The concert was amazing with a range of compositions from many periods, composers and styles of music. They are a leading supporter of the music program at Menlo School in Menlo Park Ca - and for an entire week the professional musicians provided workshops and support for the music students. This concert was the Bay Brass demonstrating to the students the range of music that could be performed with Brass Instruments – much of it was the gentler side of brass... On other nights during the week there were various student brass groups performing in concert… It is amazing to me to see high school age students performing with such poise and skill!

5. Genetic manipulation in Corn: Need another complex moral dilemma? Suppose someone spent two years developing a new mechanical or electronic device – something brand new… Do you think that person should be able to apply for a patent to protect his or her intellectual property? Suppose the product is produced by splicing genes from different species or different varieties of the same species to produce a totally new genetic product. Once developed it can be bred true each generation. Same two years – same hard work… Should this be patentable? Suppose the product is special high yield corn?

Corn varieties with wide range of genetic variations - hardy, but low yield

Traditionally farmers grow a crop and save seed for the following year – Ah – but now that is enfringing on the copyrights of the owner… The farmer is now required each year to buy the high priced seed if he want to grow the high yield crop.

Because this corn is high yielding it also requires more fertilizer to grow –The costs may be prohibitive if the farmer if in the third world. Corn is fertilized by the wind – and so the prize corn pollen drifts over to neighbor fields and they get the genes for free – Does the holder of the patent have rights to that corn too? The genes can even transfer to non corn grasses and then be passed on.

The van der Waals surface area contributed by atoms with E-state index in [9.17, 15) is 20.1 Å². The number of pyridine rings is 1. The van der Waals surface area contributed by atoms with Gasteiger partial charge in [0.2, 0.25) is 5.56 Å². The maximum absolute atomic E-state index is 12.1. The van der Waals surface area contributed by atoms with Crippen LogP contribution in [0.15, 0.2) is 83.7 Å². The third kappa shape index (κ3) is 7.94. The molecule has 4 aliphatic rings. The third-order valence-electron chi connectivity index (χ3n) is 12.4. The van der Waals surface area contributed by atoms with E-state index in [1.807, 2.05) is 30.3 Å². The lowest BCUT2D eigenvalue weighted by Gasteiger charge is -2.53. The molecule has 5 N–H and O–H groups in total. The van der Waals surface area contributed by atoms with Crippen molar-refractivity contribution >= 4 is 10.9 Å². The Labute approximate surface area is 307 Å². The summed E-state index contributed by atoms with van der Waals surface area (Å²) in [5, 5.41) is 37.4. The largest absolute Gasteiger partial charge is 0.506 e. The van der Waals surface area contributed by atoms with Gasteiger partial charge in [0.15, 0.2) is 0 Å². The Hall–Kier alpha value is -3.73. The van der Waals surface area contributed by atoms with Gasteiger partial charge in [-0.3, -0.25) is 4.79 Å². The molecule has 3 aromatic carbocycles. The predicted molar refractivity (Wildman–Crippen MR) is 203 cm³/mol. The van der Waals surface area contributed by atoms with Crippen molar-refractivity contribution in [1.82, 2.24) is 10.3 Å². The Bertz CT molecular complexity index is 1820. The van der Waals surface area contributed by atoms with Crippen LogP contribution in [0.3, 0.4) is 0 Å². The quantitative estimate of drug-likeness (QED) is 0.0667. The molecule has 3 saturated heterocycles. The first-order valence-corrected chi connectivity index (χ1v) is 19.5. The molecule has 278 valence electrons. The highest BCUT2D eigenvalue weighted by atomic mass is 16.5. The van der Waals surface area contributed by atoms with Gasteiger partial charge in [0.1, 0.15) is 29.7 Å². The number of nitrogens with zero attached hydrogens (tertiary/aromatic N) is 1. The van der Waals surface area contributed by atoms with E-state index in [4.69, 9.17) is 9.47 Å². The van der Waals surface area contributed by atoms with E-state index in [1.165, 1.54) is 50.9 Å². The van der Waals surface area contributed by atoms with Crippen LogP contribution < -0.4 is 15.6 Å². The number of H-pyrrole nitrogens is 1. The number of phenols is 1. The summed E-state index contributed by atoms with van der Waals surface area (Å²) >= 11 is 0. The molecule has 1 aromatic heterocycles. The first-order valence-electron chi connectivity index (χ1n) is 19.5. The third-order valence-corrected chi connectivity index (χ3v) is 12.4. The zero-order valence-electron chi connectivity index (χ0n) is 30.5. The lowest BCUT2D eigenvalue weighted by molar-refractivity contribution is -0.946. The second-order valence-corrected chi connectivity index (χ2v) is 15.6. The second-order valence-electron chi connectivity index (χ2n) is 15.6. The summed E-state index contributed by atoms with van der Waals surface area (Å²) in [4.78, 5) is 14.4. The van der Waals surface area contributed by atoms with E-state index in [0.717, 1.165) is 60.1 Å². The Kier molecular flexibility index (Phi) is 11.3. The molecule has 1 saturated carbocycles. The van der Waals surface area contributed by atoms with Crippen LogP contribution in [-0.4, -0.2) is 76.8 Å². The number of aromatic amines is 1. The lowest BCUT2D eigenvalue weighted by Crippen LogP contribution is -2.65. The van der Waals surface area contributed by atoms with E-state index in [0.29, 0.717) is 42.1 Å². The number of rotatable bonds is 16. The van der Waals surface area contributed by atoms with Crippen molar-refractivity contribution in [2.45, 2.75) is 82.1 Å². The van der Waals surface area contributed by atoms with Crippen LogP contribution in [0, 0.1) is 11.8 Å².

Mono culture of genetically similar corn

What and how far does it go?One of the common genetic alterations to corn is to make it resistant to herbicides so that the field can be doused with chemicals – how much of those chemicals end up in our food – either directly or through the meat we eat? Same is true of introducing genes that produce natural chemicals resiastant to predatory insects.The proponents say “ it is a hungry world out there – and we have to increase our production of food or face greater famine. That’s very true. But we are primarily benefiting large corporate farmers who can afford the additional costs, to grow these high yield crops, to make the maximum profits.

Wild grass is similar enough to corn that genes can be transferred to grass
and passed on in later generations to corn

Trying to grow the same crop can be devastating for third world farmers due to extra expense for seed and fertilizer or possibly less than ideal habitat. The bottom line is that we simply don’t know the long term effects of altering the herbicide and pesticide proderties of our grain crops… Imporatant issue – stay tuned! (This section triggered by an article and conversation with my cousin Laverne who lives on a farm in Kansas)

6. Links of the Week:

a. "History of stuff" has developed a series of short videos that help us consumers to understand the materials we buy in common products and their effects on us and on our environment. Excellent!! This is their latest production:

b. Southern Poverty Law Center: Take some time to learn about hate groups active in America today. Educate yourself to human rights issues.